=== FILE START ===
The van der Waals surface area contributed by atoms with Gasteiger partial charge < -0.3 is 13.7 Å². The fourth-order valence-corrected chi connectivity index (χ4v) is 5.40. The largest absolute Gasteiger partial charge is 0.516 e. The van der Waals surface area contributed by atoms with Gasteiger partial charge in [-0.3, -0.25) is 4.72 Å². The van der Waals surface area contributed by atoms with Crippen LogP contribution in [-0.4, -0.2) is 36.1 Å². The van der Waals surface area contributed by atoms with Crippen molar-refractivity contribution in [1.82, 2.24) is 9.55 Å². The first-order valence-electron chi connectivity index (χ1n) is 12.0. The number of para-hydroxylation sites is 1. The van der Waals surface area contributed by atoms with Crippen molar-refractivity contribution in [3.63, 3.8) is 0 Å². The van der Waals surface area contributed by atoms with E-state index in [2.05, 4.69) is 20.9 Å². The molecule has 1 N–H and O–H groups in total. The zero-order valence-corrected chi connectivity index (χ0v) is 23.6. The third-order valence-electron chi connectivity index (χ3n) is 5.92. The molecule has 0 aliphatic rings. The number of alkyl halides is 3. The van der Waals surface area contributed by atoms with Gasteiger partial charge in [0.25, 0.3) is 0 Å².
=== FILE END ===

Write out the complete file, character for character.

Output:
The van der Waals surface area contributed by atoms with Gasteiger partial charge < -0.3 is 13.7 Å². The fourth-order valence-corrected chi connectivity index (χ4v) is 5.40. The largest absolute Gasteiger partial charge is 0.516 e. The van der Waals surface area contributed by atoms with Gasteiger partial charge in [-0.3, -0.25) is 4.72 Å². The van der Waals surface area contributed by atoms with Crippen LogP contribution in [-0.4, -0.2) is 36.1 Å². The van der Waals surface area contributed by atoms with Crippen molar-refractivity contribution in [1.82, 2.24) is 9.55 Å². The first-order valence-electron chi connectivity index (χ1n) is 12.0. The number of para-hydroxylation sites is 1. The van der Waals surface area contributed by atoms with Crippen molar-refractivity contribution in [3.63, 3.8) is 0 Å². The van der Waals surface area contributed by atoms with E-state index in [2.05, 4.69) is 20.9 Å². The molecule has 1 N–H and O–H groups in total. The zero-order valence-corrected chi connectivity index (χ0v) is 23.6. The third-order valence-electron chi connectivity index (χ3n) is 5.92. The molecule has 0 aliphatic rings. The number of alkyl halides is 3. The van der Waals surface area contributed by atoms with Gasteiger partial charge in [0.25, 0.3) is 0 Å².